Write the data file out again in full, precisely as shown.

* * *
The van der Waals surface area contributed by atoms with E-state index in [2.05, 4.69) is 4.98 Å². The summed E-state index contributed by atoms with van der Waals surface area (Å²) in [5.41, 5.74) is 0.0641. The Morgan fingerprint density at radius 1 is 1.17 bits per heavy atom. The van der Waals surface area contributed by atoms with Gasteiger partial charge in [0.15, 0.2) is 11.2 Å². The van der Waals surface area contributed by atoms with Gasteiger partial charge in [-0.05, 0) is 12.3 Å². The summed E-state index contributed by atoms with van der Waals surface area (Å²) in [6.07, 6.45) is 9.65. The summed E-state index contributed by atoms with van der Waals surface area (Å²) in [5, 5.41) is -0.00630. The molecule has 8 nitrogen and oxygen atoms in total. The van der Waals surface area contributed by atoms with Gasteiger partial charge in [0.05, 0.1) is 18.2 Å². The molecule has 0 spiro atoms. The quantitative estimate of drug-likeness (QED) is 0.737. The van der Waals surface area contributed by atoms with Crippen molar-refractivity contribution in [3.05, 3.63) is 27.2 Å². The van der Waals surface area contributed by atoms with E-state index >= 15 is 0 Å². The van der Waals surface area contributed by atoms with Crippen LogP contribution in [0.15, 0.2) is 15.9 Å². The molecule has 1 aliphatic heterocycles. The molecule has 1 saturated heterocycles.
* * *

The van der Waals surface area contributed by atoms with E-state index in [2.05, 4.69) is 4.98 Å². The summed E-state index contributed by atoms with van der Waals surface area (Å²) in [5.41, 5.74) is 0.0641. The Morgan fingerprint density at radius 1 is 1.17 bits per heavy atom. The van der Waals surface area contributed by atoms with Gasteiger partial charge in [0.15, 0.2) is 11.2 Å². The van der Waals surface area contributed by atoms with Gasteiger partial charge in [-0.05, 0) is 12.3 Å². The summed E-state index contributed by atoms with van der Waals surface area (Å²) in [6.07, 6.45) is 9.65. The summed E-state index contributed by atoms with van der Waals surface area (Å²) in [5, 5.41) is -0.00630. The molecule has 8 nitrogen and oxygen atoms in total. The van der Waals surface area contributed by atoms with Gasteiger partial charge in [0.05, 0.1) is 18.2 Å². The molecule has 0 spiro atoms. The quantitative estimate of drug-likeness (QED) is 0.737. The van der Waals surface area contributed by atoms with Crippen molar-refractivity contribution in [3.05, 3.63) is 27.2 Å². The van der Waals surface area contributed by atoms with E-state index >= 15 is 0 Å². The van der Waals surface area contributed by atoms with Crippen LogP contribution in [0.15, 0.2) is 15.9 Å². The molecule has 1 aliphatic heterocycles. The molecule has 1 saturated heterocycles.